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In his press conference on Monday, Finance Minister Bill Morneau stated that there was sufficient flexibility in his fiscal framework to address the fiscal impact of the coronavirus and the dramatic drop in oil prices. But how much flexibility does he have, especially when he maintains that the federal debt to gross domestic product (GDP) ratio will continue to decline?

In his December 2019 Economic and Fiscal Update (Update), the debt-to-GDP was already expected to increase in 2019-20 from 2018-19, albeit marginally.  For 2020-21, the Update forecast that it would be unchanged from 2019-20. Increasing the deficit by only $100 million in 2020-21 from that forecast in the Update would result in an increase in the debt-to-GDP ratio. If nominal GDP is $5 billion lower than currently forecast in 2020, the debt-to-GDP ratio would also be higher in 2020-21 than in 2019-20. Most economists are now expecting it to be much lower. Real GDP growth is now forecast to be no more than 1.0 per cent for 2020 from the 1.6 per cent forecast in the Update. However, nominal GDP is the function of both real GDP and GDP inflation. With the dramatic decline in oil prices, GDP inflation will also be lower. We could see nominal GDP grow by no more than  2.0 per cent for 2020, resulting in a 0.6 percentage point increase in the federal debt to GDP ratio, all other things remaining equal. So Mr. Morneau’s pledge to adhere to a declining debt-to-GDP ratio is wishful thinking.

However, he does have some flexibility.  The Update included a risk adjustment factor (Contingency Reserve) of $1.5 billion for 2020-21 and $3 billion over each of the next four years. Whether this is enough will depend upon how soon coronavirus is brought under control and oil prices rebound.

The 2020 Budget was largely finalized before February – before the blockages, the severity of the coronavirus, the drop in oil prices and the decline in the stock market. Its focus was likely on advancing the Government’s agenda as set out in its election platform.  That document must now be discarded completely or delayed to a future date. The NDP can forget about a national pharmacare and free dental programs at this time.

What is needed now is another Economic and Fiscal Update, detailing how the Government is going to manage the coronavirus crisis, the decline in oil prices and the accompanying adverse effects on economic growth. Given the uncertainties, it should focus only on 2019-20 and 2020-21 and contain short-term measures only. Given that Mr. Morneau already has no credibility on his fiscal anchor, the debt-to-GDP should be allowed to increase.  These are extraordinary times.  During the 2008 financial crisis, Mr. Harper allowed the deficit to increase to $56.4 billion in 2009-10, after recording a surplus only two years earlier. Canada’s debt-to-GDP ratio is the lowest among the G-7 countries and the lowest since 1984-85, on a comparable basis.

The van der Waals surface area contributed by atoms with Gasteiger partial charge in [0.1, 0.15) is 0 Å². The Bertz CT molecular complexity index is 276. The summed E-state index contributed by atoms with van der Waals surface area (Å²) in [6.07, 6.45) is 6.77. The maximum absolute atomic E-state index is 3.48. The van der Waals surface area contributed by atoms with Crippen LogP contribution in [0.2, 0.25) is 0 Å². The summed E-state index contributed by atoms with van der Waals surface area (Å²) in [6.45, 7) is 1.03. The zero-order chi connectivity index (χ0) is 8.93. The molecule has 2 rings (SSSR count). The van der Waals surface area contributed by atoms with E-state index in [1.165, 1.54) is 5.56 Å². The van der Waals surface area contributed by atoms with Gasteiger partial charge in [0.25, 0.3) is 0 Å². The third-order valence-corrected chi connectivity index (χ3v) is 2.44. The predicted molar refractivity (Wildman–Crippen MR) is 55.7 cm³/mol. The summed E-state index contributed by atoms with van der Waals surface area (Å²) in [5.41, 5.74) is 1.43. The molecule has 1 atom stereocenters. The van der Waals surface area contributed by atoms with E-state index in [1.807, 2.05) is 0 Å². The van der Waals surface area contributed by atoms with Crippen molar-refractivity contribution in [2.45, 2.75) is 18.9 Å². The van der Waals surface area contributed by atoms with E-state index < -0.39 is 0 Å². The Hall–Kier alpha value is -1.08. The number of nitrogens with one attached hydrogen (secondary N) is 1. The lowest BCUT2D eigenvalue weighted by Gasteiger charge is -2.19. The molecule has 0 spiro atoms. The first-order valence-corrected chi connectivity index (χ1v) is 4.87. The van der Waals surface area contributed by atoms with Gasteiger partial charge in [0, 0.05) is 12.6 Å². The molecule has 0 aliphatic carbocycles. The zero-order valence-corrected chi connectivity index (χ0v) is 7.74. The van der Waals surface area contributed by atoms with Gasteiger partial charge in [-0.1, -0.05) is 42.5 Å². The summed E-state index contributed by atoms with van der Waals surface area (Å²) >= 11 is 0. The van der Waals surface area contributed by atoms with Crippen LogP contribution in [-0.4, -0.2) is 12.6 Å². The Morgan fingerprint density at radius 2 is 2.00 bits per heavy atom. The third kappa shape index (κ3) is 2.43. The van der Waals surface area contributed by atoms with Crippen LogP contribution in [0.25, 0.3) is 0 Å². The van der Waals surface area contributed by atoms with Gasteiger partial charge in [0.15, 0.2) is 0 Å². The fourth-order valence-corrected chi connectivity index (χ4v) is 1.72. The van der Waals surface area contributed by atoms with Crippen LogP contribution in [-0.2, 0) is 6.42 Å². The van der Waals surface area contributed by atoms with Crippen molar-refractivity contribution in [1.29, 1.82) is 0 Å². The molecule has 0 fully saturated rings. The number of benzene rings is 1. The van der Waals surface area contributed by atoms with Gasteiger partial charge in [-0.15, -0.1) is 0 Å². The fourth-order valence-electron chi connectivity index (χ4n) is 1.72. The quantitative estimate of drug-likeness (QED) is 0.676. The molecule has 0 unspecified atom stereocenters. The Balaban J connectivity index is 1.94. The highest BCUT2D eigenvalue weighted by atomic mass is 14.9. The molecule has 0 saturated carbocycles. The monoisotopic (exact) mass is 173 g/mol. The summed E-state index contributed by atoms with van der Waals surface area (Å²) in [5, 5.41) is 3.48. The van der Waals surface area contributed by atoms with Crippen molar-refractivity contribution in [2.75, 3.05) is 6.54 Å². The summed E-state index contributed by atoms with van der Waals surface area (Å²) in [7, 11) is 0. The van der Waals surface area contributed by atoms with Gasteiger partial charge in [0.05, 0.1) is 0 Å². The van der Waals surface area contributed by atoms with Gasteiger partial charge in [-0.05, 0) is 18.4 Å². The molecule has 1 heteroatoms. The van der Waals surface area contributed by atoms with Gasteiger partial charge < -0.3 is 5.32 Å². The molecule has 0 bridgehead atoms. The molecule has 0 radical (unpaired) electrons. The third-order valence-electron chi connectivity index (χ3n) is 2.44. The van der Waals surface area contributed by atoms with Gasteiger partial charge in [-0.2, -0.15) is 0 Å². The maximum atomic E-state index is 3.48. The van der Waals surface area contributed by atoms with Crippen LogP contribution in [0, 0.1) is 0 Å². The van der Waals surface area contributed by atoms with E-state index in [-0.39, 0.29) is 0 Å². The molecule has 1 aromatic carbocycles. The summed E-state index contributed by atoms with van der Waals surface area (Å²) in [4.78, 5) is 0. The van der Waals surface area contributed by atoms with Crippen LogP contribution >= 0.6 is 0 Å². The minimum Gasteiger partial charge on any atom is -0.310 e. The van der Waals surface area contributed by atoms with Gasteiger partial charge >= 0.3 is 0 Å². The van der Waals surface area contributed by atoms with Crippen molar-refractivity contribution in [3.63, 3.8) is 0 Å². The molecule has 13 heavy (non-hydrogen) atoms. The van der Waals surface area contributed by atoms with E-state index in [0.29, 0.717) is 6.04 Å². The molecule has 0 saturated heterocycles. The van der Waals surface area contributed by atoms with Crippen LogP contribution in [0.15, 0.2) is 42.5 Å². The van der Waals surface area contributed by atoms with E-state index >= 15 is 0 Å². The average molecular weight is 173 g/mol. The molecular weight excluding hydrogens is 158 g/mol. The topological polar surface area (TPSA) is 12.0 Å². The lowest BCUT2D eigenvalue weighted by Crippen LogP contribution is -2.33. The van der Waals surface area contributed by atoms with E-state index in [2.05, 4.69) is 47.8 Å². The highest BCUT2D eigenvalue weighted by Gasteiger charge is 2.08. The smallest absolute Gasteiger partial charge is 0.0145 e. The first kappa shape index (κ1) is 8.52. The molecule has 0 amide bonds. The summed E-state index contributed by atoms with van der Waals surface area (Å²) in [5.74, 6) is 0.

The federal government could provide the provinces and territories with a one-time payment for coronavirus related expenses. Depending how this payment is structured, the federal government could book this in 2019-20, while the provinces and territories could allocate their portion to 2020-21 or beyond.

For those employees and those self-employed, who are in quarantined due to coronavirus and have no access to sickness benefits, temporary changes could be made to allow them to be eligible for employment insurance benefits.  These could be subsequently financed through higher premium rates in 2021 and beyond or out of general government revenues as was the case during the 2008 financial crisis. CMHC could also provide assistance to help those unable to make their mortgage payments.

A special fund or low interest loans could be structured to help industries severely affected by the coronavirus crisis and the lower oil prices as was done for the auto sector during the financial crisis.  There are still billions of federal infrastructure dollars waiting to be allocated. Those that are shovel-ready should be advanced. However, priority should be given to those that will provide future economic benefits.

Mr. Morneau should monitor the situation and, if required, take additional measures.  Only when it is clear that the current situation is under control should an agenda-based budget be tabled. This is what was done after 9/11.  An Economic and Fiscal Update dealing with the fall out was tabled in November 2001, containing measures to stimulate economic growth and increased security-related funding.  No budget was tabled in 2002.

C. Scott Clark held a number of senior positions in the Canadian Government, including Deputy Minister of Finance from 1998-2001.  He has a PhD in Economics from the University of California at Berkeley and is currently President of C. S. Clark Consulting.

From 1990 to 2005, Peter C. DeVries served as Director, Fiscal Policy Division, at the Department of Finance.  In that capacity he was responsible for overall preparation of the federal budget.  He is currently a consultant in fiscal policy and public management issues.

Their Blog is 3dpolicy.ca

The views, opinions and analyses expressed in the articles on National Newswatch are those of the contributor(s) and do not necessarily reflect the views or opinions of the publishers.
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